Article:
Napa Valley Uncorked: The "Big-Guns" Tasting

"All life is an experiment. The more experiments you make the better." - Ralph Waldo Emerson

There was definitely a bit of experimenting going on that weekend in Portland, OR. I and the many other thirsty vino-sapiens were treated to some fantastically generous tastings, including the one you see above. I say generous because if you look at the wines in the picture above you'll see a collection of wine that could amount to far more than most folks weekly wages. Yep, no kidding the bottles on that table are what I call some of Napa's intermediate "big-guns". Think about it this way, if they were going to re-make the movie the Magnificent Seven, I believe you'd see some of those producers as headliners in the new movie.

Luckily, I did have a chance to give them all a swirl and was impressed with most of them to one degree or the other, save the one bottle from Chateau Montelena Estate Cabernet Sauvignon [I'm sorry to report]. For some reason, it just didn't show that well, especially when compared against its counterparts on the table in my opinion. The wine felt a bit muddled, little texture, very lean red or dark fruits, and a short finish. Oddly, it had a graphite, tobacco, and leather feel from beginning to end, plus some green olive note thing going on, unfortunately, this wine a far cry different than their much heralded 2001 vintage.

2002 Elivette Proprietary Red: A thick and viscous blend of 81% Cabernet Sauvignon, 12% Merlot, with just drop Cabernet Franc balancing out this superb wine at 7%. You know how I often say that just because you pay more, you don’t always get more, well in this case I’m wrong. Because in this wine, which typically retails for about $90 most places the price more than matches the quality. If you're wondering about this wines long-term aging possibility, I'd say another five to ten is easily possible.

What you will find after uncorking the bottle and decanting for an hour or so is a saturated, deep ruby-red, opaque core in the glass. This wine will wow you with quintessential and classic Spring Mountain Cabernet aromas and flavors; like blackcurrant, black cherry, dark chocolate, and licorice, a slice of black olive, herbs, and rich earth.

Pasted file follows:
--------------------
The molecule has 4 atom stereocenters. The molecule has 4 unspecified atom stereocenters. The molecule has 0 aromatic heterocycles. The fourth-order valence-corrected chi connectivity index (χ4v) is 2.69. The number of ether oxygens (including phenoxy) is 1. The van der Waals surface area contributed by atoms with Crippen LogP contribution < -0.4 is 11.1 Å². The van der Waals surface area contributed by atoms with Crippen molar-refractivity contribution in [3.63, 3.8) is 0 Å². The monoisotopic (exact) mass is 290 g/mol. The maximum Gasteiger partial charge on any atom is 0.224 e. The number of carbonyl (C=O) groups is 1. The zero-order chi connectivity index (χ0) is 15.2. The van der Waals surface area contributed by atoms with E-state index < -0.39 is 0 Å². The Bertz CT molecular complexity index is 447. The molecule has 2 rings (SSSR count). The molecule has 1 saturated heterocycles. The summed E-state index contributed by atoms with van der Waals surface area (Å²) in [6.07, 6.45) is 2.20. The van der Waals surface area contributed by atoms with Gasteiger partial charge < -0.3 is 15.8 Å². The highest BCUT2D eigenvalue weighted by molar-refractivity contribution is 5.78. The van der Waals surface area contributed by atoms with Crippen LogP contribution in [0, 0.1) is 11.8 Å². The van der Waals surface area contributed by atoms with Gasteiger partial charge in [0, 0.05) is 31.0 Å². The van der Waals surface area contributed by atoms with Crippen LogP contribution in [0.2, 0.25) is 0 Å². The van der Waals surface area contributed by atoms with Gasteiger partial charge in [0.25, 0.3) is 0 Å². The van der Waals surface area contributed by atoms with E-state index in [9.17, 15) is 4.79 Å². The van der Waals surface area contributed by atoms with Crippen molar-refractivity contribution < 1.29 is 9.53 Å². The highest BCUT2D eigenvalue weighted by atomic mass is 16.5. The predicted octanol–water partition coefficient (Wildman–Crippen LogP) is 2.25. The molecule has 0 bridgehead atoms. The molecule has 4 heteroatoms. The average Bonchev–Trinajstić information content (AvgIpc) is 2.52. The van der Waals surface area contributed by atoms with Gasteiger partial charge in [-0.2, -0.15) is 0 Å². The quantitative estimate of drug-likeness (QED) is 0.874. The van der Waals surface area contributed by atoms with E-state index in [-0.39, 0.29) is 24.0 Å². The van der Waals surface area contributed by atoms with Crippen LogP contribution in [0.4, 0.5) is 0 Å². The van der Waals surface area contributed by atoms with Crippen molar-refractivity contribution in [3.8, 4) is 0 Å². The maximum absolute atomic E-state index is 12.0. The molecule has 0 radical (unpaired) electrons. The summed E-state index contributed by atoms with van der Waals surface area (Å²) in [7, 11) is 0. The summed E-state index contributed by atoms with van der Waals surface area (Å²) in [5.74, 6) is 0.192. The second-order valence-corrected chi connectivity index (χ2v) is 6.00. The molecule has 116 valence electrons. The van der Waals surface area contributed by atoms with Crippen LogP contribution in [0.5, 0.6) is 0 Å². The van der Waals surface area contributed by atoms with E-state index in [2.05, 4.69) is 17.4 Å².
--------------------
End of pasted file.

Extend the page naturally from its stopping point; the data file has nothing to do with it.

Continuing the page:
All this nicely sweetened by some roasted oak tones that give way to a dense, supple and a long seamless finish, a wine which is so much more concentrated than other basic Napa Valley Cabs you may have encountered in the past, viva Spring Mountain. This is the kind of wine that demands fat rib-eye, I scored this wine 94 points, very nicely done. I have to admit, I actually had more than one glass, my apologies to anyone else who may have missed out.

As for the rest of the wines on the table, yes they were very good, but were they $80 to $90 good? Well, that is the question isn't? But if you're anything like me, you'd be better off buying some of the other Cabs, I've reviewed here for far less coin. Honestly at my house; because wines in that price range are for me, what I call "occasion-wines", great wines to uncork when having old friends over or going out to dinner with Mrs. Cuvee for a special evening, you get the idea.

But it’s definitely not the kind of vino I'll be popping the cork on the average Sunday night while I watch the Packers kick-off another great winning season. But hey, it's your money and if it makes you feel better having wines like that in your in the decanter and swirling about in your glass every day of the week, then, by all means, have at it. Until next time folks, remember to sip long and prosper cheers!


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